Coffee is a beloved drink globally for a number of reasons. Aside from getting high praises thanks to its reputation for keeping people alert and awake, research has been done as to how it affects human moods overall.
It’s not unusual for people who regularly consume coffee to feel more energetic and alert. This is largely thanks to their stimulant properties, which are controlled by adenosine molecules. Caffeine blocks adenosine receptors, thus allowing the receptors to do their job (which is, again, being blocked by caffeine). The process is said to be good at boosting memory.
By tricking the brain into releasing dopamine, caffeine can stimulate the reward center of the brain while also stimulating the rest of the central nervous system. The result is a sense of euphoria that increases alertness and makes it easier to focus.
Yes, Caffeine Can Affect Moods
In a small pilot study, caffeinated coffee was found to have a more robust positive effect on high-level mood and attention processes than decaf. However, a subsequent study reported that the positive effects only occurred under certain conditions, including when the caffeine was consumed prior to the task and not after the task.
The sex drive of a person can also end up getting affected by caffeine intake. Research indicates that caffeine consumption may be associated with increased production of dopamine receptors in the brain, which could lead to an increase in arousal following the intake of caffeine.
Caffeine & Depression
A 2016 meta-analysis supported the idea that coffee may help to prevent depression and that amount of coffee consumed would have an effect on the likelihood of experiencing depression. If a person drinks up to 300 milligrams of caffeine (about 4 cups of coffee) each day, this person is less likely to experience depression.
That said, there have also been specific studies looking into the link between depression risks and caffeine consumption, such as:
1. A longitudinal study completed by 50,739 women (average age 63 years) suggests that women who drink two to three or at least four cups of caffeinated coffee per day have a lower risk than those who consume one cup of caffeinated coffee in a week of developing depression. Decaffeinated coffee had no impact on depression risk.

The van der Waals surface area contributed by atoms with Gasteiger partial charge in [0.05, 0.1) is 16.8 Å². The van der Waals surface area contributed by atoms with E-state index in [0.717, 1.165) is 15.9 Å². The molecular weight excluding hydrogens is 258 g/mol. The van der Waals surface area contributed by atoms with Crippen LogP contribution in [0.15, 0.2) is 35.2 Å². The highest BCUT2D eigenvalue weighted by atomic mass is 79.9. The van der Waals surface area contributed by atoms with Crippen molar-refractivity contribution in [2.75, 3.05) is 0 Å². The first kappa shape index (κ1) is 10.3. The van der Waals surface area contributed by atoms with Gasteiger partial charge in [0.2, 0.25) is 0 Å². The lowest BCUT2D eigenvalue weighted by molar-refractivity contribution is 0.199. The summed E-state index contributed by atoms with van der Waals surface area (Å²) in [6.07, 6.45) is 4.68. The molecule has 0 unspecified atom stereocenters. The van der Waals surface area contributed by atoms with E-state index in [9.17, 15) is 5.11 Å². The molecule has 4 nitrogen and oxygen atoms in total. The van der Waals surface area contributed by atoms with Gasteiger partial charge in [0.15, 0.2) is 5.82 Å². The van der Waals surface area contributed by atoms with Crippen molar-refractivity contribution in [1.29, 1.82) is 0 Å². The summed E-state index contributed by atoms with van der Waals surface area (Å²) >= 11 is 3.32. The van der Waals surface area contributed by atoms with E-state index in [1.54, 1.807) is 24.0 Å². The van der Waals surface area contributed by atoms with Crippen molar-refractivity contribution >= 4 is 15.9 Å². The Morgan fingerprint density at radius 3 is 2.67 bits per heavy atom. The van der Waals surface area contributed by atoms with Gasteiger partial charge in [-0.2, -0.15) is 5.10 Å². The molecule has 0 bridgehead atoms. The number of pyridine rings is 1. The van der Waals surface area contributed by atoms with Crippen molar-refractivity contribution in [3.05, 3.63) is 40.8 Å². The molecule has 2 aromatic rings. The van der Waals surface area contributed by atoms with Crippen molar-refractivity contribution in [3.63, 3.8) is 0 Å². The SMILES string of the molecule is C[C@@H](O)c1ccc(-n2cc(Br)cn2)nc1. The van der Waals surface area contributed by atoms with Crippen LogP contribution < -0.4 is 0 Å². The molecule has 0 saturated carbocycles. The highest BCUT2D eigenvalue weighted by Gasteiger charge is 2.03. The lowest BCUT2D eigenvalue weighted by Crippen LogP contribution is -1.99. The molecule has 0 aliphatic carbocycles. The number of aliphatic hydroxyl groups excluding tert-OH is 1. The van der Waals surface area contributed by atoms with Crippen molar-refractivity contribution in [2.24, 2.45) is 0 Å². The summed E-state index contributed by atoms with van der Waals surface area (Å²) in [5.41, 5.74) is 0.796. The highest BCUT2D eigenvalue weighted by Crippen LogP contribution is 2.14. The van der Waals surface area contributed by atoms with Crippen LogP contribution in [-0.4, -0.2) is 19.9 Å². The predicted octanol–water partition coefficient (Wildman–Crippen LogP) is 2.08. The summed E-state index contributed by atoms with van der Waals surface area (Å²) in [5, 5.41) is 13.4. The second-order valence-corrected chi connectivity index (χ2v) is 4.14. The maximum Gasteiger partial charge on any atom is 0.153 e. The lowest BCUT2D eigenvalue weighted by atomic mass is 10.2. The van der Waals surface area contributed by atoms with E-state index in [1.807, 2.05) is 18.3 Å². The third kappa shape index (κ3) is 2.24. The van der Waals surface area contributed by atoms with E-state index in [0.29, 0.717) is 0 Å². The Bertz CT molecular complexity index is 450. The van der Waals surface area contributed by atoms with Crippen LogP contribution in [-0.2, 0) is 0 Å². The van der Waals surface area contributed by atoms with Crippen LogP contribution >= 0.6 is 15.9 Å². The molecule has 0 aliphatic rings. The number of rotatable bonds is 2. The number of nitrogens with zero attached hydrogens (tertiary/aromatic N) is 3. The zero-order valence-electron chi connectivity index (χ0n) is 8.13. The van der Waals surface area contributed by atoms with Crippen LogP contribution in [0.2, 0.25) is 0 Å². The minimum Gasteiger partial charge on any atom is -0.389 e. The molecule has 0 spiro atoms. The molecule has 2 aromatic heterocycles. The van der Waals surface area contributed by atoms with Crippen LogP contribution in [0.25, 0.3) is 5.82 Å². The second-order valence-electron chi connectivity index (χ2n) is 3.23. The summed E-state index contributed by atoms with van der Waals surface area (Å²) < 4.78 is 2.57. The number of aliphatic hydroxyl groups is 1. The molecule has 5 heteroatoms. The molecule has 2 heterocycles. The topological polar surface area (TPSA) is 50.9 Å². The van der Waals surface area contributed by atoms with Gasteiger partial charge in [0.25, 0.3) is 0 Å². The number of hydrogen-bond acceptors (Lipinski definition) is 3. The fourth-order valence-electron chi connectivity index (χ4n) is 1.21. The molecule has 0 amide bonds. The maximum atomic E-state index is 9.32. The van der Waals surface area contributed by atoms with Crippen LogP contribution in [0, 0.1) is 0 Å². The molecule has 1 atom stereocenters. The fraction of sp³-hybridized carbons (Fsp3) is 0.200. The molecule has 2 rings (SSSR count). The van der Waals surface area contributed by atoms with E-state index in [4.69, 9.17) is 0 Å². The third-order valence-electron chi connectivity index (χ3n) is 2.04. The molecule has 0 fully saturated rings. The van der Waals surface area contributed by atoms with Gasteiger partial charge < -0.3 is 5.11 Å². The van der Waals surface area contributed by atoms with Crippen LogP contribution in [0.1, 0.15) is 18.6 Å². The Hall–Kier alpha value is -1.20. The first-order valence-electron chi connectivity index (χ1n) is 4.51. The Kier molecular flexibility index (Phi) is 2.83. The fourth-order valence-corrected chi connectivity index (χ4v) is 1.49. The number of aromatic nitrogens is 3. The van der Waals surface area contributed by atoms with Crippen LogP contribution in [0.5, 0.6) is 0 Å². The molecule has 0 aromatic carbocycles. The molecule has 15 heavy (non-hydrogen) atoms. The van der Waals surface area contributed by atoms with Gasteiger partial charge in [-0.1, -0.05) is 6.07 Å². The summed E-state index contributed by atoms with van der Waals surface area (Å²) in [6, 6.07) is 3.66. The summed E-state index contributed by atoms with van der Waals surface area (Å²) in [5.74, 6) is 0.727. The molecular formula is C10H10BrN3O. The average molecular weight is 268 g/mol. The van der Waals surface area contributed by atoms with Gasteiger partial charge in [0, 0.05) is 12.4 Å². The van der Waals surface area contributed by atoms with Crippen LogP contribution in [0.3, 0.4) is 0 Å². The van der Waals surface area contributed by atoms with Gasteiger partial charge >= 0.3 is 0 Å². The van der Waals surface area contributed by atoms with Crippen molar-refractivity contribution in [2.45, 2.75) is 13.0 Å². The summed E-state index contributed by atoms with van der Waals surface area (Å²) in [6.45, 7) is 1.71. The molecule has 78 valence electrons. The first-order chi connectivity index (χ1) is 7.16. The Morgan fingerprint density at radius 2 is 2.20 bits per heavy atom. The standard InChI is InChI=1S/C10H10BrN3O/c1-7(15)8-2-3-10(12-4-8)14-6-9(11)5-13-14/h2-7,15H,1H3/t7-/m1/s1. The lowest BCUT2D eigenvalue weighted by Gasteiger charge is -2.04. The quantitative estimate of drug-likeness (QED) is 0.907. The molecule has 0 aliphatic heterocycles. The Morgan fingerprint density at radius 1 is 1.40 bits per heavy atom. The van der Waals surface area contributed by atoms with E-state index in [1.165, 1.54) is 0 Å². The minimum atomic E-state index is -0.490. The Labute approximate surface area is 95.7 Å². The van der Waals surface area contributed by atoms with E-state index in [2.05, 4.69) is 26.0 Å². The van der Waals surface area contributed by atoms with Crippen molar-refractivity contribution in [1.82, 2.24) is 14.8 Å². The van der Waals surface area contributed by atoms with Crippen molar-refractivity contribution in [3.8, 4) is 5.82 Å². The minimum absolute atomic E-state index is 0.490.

2. A study of 10,177 Korean National Health and Nutrition Examination Survey participants aged 20 to 97 years, which was conducted in cross-section form, suggested a small protective effect of coffee on the risk of depression.
3. A study of the coffee consumption habits of the male Finnish population found that coffee drinkers were 77% less likely to be diagnosed with depression than those that did not drink coffee. When tea was removed from the analysis, the effect was no longer statistically significant; however, when other sources of caffeine were taken into account (such as soda or chocolate), heavy coffee consumption remained protective for depression.
Coffee is most known for having caffeine which helps people to stay awake. However, there are also other effects that caffeine can have ranging from arousal to euphoria, depending on certain circumstances. All told, a solid cup of coffee is certainly a great way to start the day especially if a person is feeling rather glum.
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